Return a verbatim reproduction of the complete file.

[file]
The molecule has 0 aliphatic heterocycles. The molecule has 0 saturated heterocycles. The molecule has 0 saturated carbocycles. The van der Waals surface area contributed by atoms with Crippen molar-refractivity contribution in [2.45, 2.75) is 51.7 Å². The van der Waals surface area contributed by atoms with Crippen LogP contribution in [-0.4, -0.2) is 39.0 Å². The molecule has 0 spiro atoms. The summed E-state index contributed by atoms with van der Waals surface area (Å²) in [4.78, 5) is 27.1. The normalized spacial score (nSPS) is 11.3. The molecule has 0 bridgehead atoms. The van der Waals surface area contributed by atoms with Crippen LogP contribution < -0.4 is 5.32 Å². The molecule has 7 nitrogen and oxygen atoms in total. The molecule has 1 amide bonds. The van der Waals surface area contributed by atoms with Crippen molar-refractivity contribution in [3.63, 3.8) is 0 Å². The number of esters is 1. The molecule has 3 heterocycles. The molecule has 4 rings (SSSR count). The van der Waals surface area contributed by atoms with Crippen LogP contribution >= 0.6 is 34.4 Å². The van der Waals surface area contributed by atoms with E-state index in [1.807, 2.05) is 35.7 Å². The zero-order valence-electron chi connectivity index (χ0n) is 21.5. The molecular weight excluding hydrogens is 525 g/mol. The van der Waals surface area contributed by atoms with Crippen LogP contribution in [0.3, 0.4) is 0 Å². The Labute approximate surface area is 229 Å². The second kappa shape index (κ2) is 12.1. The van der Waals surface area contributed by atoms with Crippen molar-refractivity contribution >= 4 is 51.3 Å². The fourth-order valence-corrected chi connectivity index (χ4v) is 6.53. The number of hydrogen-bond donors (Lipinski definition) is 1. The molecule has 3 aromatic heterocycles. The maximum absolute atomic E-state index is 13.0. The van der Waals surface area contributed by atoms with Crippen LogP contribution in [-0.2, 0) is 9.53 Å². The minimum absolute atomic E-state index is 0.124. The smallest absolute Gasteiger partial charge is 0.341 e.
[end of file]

The molecule has 0 aliphatic heterocycles. The molecule has 0 saturated heterocycles. The molecule has 0 saturated carbocycles. The van der Waals surface area contributed by atoms with Crippen molar-refractivity contribution in [2.45, 2.75) is 51.7 Å². The van der Waals surface area contributed by atoms with Crippen LogP contribution in [-0.4, -0.2) is 39.0 Å². The molecule has 0 spiro atoms. The summed E-state index contributed by atoms with van der Waals surface area (Å²) in [4.78, 5) is 27.1. The normalized spacial score (nSPS) is 11.3. The molecule has 0 bridgehead atoms. The van der Waals surface area contributed by atoms with Crippen LogP contribution < -0.4 is 5.32 Å². The molecule has 7 nitrogen and oxygen atoms in total. The molecule has 1 amide bonds. The van der Waals surface area contributed by atoms with Crippen molar-refractivity contribution in [3.63, 3.8) is 0 Å². The number of esters is 1. The molecule has 3 heterocycles. The molecule has 4 rings (SSSR count). The van der Waals surface area contributed by atoms with Crippen LogP contribution >= 0.6 is 34.4 Å². The van der Waals surface area contributed by atoms with E-state index in [1.807, 2.05) is 35.7 Å². The zero-order valence-electron chi connectivity index (χ0n) is 21.5. The molecular weight excluding hydrogens is 525 g/mol. The van der Waals surface area contributed by atoms with Crippen LogP contribution in [0.3, 0.4) is 0 Å². The Labute approximate surface area is 229 Å². The second kappa shape index (κ2) is 12.1. The van der Waals surface area contributed by atoms with Crippen molar-refractivity contribution >= 4 is 51.3 Å². The fourth-order valence-corrected chi connectivity index (χ4v) is 6.53. The number of hydrogen-bond donors (Lipinski definition) is 1. The molecule has 3 aromatic heterocycles. The maximum absolute atomic E-state index is 13.0. The van der Waals surface area contributed by atoms with Crippen LogP contribution in [-0.2, 0) is 9.53 Å². The minimum absolute atomic E-state index is 0.124. The smallest absolute Gasteiger partial charge is 0.341 e.